UN Security Council pledges more action to protect children in armed conflicts
Children in conflicts, Education in emergencies, Safe schools, Safe Schools Declaration
The 15 member countries condemned attacks on schools, violence against children and the recruitment of child soldiers.
World leaders have promised to do more to protect children in armed conflicts – including preventing the recruitment of child soldiers and the military use of schools.
The United Nations Security Council condemned attacks on schools, sexual violence, abductions, use of children as human shields and other outrages.
The 15 member countries committed to take concrete action against serious abuses and violations of children’s rights which “could constitute early indications of descent into conflict”. And they said child protection must be at the heart of education and peacebuilding efforts.
Four more countries – Macedonia, Peru, Djibouti and San Marino – were reported to have signed up to the Safe Schools Declaration, taking the total to 79. The declaration is a commitment by nations to protect education from attack and the military use of schools.
Theirworld has been campaigning for all five permanent members of the UN Security Council to sign up – so far France and the United Kingdom have but the United States, China and Russia have failed to do so.
The Security Council unanimously passed its resolution on protecting children in armed conflict after a nine-hour session in New York.
It came only two weeks after a UN report revealed that more than 10,000 children were killed or maimed last year in conflict-hit countries. It said hundreds of attacks on schools by armed factions around the world showed a “blatant disregard” by armed groups for both international law and children’s lives.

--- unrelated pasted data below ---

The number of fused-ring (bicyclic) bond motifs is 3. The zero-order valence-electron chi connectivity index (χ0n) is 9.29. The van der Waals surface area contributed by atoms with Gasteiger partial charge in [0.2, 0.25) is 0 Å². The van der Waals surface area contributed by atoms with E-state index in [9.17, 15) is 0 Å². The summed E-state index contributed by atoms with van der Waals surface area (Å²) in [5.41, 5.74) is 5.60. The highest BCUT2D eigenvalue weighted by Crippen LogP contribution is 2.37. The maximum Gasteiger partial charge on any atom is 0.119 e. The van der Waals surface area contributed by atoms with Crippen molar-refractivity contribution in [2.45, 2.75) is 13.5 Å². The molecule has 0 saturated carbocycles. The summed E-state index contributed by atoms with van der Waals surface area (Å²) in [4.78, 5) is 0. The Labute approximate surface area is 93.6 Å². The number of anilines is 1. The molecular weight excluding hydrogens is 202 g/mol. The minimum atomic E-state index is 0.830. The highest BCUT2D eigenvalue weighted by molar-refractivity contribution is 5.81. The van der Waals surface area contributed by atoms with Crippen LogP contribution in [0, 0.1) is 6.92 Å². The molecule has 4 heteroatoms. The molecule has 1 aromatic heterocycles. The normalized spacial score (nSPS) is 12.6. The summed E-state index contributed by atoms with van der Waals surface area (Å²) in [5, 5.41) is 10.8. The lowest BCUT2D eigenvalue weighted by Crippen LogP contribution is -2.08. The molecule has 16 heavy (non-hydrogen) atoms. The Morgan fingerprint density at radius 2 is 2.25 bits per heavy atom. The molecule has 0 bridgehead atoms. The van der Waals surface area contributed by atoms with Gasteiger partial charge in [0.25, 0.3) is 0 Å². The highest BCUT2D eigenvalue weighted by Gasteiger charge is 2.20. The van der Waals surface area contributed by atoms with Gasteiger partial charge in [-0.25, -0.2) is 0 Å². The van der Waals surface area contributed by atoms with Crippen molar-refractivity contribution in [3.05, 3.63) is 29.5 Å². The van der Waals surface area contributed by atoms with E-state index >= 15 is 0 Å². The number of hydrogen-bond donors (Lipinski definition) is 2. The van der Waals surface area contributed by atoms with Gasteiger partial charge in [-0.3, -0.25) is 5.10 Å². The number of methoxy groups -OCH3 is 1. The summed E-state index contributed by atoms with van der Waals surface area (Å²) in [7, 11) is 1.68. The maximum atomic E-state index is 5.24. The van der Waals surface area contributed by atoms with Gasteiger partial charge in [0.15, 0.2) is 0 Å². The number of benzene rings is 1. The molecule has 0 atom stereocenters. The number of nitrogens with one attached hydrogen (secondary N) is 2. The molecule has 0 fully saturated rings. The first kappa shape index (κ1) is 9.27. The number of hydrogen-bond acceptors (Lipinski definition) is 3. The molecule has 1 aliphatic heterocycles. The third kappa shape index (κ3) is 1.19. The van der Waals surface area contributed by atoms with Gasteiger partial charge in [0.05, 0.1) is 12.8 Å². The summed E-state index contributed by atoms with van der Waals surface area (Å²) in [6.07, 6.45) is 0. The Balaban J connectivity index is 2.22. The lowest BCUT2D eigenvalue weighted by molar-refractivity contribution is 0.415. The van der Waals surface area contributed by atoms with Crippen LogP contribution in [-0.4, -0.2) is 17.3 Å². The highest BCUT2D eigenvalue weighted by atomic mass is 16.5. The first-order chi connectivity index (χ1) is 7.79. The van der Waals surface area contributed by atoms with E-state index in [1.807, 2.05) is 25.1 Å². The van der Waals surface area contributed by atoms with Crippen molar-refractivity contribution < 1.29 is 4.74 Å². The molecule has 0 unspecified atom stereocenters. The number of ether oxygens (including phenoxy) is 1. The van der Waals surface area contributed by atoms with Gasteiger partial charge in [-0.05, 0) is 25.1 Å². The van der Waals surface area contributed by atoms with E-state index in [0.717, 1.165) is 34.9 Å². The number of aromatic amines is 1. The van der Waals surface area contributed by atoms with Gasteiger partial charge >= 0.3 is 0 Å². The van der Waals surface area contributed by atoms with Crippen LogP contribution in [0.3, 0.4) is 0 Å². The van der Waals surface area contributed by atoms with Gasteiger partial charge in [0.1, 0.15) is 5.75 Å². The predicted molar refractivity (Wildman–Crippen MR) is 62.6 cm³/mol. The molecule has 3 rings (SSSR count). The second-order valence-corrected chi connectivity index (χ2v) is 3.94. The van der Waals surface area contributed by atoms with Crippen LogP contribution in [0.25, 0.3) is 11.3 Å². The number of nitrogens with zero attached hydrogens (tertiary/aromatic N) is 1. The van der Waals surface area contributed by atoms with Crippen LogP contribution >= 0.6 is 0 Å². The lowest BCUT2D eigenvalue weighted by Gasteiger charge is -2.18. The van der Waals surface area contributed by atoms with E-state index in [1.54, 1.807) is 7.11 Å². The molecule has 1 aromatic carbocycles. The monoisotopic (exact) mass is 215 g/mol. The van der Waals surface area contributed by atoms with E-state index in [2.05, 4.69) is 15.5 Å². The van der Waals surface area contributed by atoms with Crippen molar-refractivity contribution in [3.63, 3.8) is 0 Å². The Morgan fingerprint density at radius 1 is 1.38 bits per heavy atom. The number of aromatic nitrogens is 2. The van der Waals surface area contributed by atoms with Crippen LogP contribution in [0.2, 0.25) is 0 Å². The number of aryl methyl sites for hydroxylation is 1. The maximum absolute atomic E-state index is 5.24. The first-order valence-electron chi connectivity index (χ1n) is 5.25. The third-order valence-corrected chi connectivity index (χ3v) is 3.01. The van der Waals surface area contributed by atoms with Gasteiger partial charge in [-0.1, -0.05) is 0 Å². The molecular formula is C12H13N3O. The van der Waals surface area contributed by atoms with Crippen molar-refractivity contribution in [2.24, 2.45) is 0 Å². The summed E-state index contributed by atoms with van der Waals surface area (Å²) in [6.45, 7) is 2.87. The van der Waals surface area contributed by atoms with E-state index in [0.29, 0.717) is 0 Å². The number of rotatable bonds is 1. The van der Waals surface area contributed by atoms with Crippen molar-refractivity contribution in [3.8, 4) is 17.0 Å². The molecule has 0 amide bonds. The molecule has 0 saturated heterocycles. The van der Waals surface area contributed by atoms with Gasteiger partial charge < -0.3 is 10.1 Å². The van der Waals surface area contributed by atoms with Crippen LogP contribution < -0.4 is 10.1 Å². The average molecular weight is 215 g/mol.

That report came from Virginia Gamba – UN Secretary-General on Children and Armed Conflict (CAAC) – who also briefed the Security Council yesterday.
She emphasised that when it came to child soldiers recruited by armed groups, rehabilitation and reintegration – not retribution – is key.
Gamba said child protection plans had been adopted recently in the Central African Republic, Mali, Nigeria, Sudan and in Colombia’s evolving peace process. She added: “We must build on these advances to move to an era of prevention.”
UNICEF Executive Director Henrietta Fore warned that more children are slipping through safety nets – with one in four children now living in conflict-affected countries.
She said: “When faced with the escalating consequences of conflict to a generation of children who have never known peace, we have a duty to act.
“If we fail to prevent violations against children today, we fail to prevent violence against children tomorrow.”
The voice of children was represented by Jenny Londoño – a Colombian who spoke on behalf of boys and girls recruited by armed groups around the world. She ended up in the ranks of the Revolutionary Armed Forces of Colombia—People’s Army (FARC-EP) at just 13.
Londoño, now a law student and expecting her own child, said preventing violations against children must be a global priority. She said child recruits should be treated as victims not criminals, adding: “We want to be change-makers of society.”